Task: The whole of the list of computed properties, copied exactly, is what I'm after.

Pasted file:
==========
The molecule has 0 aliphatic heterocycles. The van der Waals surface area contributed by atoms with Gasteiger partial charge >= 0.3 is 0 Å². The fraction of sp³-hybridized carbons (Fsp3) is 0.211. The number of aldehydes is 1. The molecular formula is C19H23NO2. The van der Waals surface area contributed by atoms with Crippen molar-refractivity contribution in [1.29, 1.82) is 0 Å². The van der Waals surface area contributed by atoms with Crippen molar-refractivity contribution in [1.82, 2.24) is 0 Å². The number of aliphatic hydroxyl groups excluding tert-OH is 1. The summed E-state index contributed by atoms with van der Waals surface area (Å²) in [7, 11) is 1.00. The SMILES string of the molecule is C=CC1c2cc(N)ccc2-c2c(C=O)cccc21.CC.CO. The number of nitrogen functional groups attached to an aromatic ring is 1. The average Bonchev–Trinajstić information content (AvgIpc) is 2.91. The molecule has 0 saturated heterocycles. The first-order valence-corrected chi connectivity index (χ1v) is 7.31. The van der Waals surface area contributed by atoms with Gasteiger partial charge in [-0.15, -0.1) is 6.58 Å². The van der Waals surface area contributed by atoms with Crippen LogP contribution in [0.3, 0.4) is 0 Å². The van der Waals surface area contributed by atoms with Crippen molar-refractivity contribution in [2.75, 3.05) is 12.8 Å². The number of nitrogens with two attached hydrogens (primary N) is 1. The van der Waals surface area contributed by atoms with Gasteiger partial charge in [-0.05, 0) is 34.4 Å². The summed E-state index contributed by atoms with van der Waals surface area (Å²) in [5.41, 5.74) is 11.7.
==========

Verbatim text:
The molecule has 0 aliphatic heterocycles. The van der Waals surface area contributed by atoms with Gasteiger partial charge >= 0.3 is 0 Å². The fraction of sp³-hybridized carbons (Fsp3) is 0.211. The number of aldehydes is 1. The molecular formula is C19H23NO2. The van der Waals surface area contributed by atoms with Crippen molar-refractivity contribution in [1.29, 1.82) is 0 Å². The van der Waals surface area contributed by atoms with Crippen molar-refractivity contribution in [1.82, 2.24) is 0 Å². The number of aliphatic hydroxyl groups excluding tert-OH is 1. The summed E-state index contributed by atoms with van der Waals surface area (Å²) in [7, 11) is 1.00. The SMILES string of the molecule is C=CC1c2cc(N)ccc2-c2c(C=O)cccc21.CC.CO. The number of nitrogen functional groups attached to an aromatic ring is 1. The average Bonchev–Trinajstić information content (AvgIpc) is 2.91. The molecule has 0 saturated heterocycles. The first-order valence-corrected chi connectivity index (χ1v) is 7.31. The van der Waals surface area contributed by atoms with Gasteiger partial charge in [-0.15, -0.1) is 6.58 Å². The van der Waals surface area contributed by atoms with Crippen LogP contribution in [0.3, 0.4) is 0 Å². The van der Waals surface area contributed by atoms with Crippen molar-refractivity contribution in [2.75, 3.05) is 12.8 Å². The number of nitrogens with two attached hydrogens (primary N) is 1. The van der Waals surface area contributed by atoms with Gasteiger partial charge in [-0.05, 0) is 34.4 Å². The summed E-state index contributed by atoms with van der Waals surface area (Å²) in [5.41, 5.74) is 11.7.